The placebo taping was applied by the same physical therapist with one I-type strip originating near the position above the ASIS, wrapping around the iliac crest and terminating above the PSIS while the participant was in a side-lying position. The tape was applied without tension.

Participants were naive about the Kinesio taping method, and it was explained that they were receiving two types of therapeutic taping applications. For reducing the margin of error as much as possible, all taping was applied by Physician 1 who was trained in the Kinesio taping method. The assessments were completed by Physician 2 who was blinded to this study. Both of the physical therapists attended the relevant training on assessment procedures, one day before starting the experiment.

3. Outcome measures

1) Pelvic Tilt measurement

A palpation meter (PALM, Performance Attainment Associates, St. Paul, MN, USA), which consists of an inclinometer and two caliper arms, was employed to measure the anterior inclination of the pelvic. The inclinometer is a semicircular arc with one degree gradations that range from 0° to 30° on either side of the midline. During the measurement, the participants wore non-restrictive clothing, removed their shoes, and spread their feet (approximately 10~12 cm). They stood in an upright position, leaning the anterior aspect of the thighs against a stabilizing table (Gnat et al., 2009). The investigator palpated the prominence of the ipsilateral ASIS and PSIS and marked them with a black pen. The anterior pelvic tilt was measured by placement of the caliper tips of the PALM in contact with the ipsilateral ASIS and PSIS (Lee et al., 2011). The PALM is a valid, reliable, and cost-effective clinical measurement instrument used to calculate the height discrepancy between landmarks (da Costa et al., 2010; Petrone et al., 2003). Several studies have used PALM to measure static innominate rotation of the ipsilateral ASIS and PSIS (Krawiec et al., 2003; Preece et al., 2008). The intra-test reliability of the PALM is 0.90, and the inter-test reliability is 0.85. To minimize error, the change in pelvic inclination between ASIS and PSIS was measured by the same individual. An anterior pelvic tilt angle is shown as a positive (+) value, and a posterior pelvic tilt angle as a negative (-) value.

2) 10-Meter Walk test

For the ten-meter walk test, 10 m was measured on the floor using a tape measure. The tape was attached to mark the start and end points. The walking course consisted of 14 m in a hallway: a 2-m warm-up, 10 m used for the speed measurement, and 2 m for slowing down to a stop. Instructions were provided to the participant to “walk at a comfortable pace.” Participants were provided up to maximum assist by one person for balance and stability (but not for paretic-limb advancement). Participants used the assistive device (e.g., cane, walker) or orthotic device (e.g., ankle-foot orthosis) that they used “most often” (if any) at each time point (Tilson et al., 2010). Three trials were conducted in succession, with a brief seated or standing rest as needed by the participant between trials. For the 10-m walking test, test-retest reliability is reported at .95 and inter-rater reliability at .90 (Mehrholz et al., 2007).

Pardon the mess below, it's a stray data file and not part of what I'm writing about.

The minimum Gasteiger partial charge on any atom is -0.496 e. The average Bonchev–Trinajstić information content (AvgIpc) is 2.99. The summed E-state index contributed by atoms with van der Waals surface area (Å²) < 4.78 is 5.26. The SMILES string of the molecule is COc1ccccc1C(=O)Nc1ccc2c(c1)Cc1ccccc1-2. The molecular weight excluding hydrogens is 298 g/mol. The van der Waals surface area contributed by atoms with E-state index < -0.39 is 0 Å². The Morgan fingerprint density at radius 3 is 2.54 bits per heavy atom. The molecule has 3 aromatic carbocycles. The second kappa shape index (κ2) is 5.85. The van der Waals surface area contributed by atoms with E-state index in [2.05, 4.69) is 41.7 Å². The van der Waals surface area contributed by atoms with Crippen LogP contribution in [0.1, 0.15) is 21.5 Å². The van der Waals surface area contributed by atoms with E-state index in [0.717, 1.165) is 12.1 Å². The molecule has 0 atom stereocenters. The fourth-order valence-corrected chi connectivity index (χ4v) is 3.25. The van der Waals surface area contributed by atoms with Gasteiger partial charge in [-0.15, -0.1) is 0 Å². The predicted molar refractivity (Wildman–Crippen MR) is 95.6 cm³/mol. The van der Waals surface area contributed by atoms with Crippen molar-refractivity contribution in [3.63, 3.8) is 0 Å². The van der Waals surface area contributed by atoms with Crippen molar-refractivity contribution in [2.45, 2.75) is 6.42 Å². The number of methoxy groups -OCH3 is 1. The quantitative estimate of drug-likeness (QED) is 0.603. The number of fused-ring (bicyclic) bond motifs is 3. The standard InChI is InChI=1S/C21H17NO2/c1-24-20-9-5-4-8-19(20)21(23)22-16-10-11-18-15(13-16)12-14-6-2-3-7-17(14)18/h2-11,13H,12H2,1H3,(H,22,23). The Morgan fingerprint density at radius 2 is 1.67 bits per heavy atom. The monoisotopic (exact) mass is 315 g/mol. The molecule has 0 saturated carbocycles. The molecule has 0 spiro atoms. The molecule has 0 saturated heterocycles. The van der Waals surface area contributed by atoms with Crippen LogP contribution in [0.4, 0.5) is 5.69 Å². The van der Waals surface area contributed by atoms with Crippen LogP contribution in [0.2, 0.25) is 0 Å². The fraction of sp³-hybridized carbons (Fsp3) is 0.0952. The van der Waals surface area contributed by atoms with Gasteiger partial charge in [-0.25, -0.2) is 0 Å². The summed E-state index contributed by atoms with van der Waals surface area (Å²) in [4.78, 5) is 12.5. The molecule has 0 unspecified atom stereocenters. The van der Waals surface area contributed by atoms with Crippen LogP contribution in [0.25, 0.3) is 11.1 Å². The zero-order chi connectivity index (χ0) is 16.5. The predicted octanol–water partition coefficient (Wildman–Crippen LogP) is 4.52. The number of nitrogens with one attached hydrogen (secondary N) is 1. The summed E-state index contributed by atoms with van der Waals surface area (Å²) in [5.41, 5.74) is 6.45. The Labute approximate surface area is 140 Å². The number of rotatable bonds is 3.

3) BioRescue

A BioRescue (RM Ingenierie, Rodez, France) was used to assess the balance ability by measuring the moving distance and area of the center of pressure (Baek and Kim, 2014). BioRescue includes a platform (610×580×10 mm3) equipped with 1,600 pressure sensors that measure vertical pressure fluctuations in both feet. The force movements of the foot reflect fluctuations in the foot center of pressure. The patient steps onto the BioRescue equipment, putting their heels together so that their second toes were situated on the diagonal line of the foot pad, and maintaining the anterior parts of their feet at 30 degrees. Patients stood in their most comfortable posture on the measurement equipment, with both arms held relaxed beside their trunk. Limits of stability test, which has good test-retest reliability (ICC=.78-.91) for patients with stroke (Liston and Brouwer, 1996; Chien et al., 2007), measured dynamic postural stability using a BioRescue system. Subjects were asked to move their body’s center of gravity as far as possible in the following eight directions (left, right, forward, backward and toward the midpoints of each direction) as indicated by arrows. LOS test was measured for 10 seconds using their dominant leg in the left, right, forward, and backward directions. Three trails were performed and the average value was calculated for analysis.

4. Statistical Analysis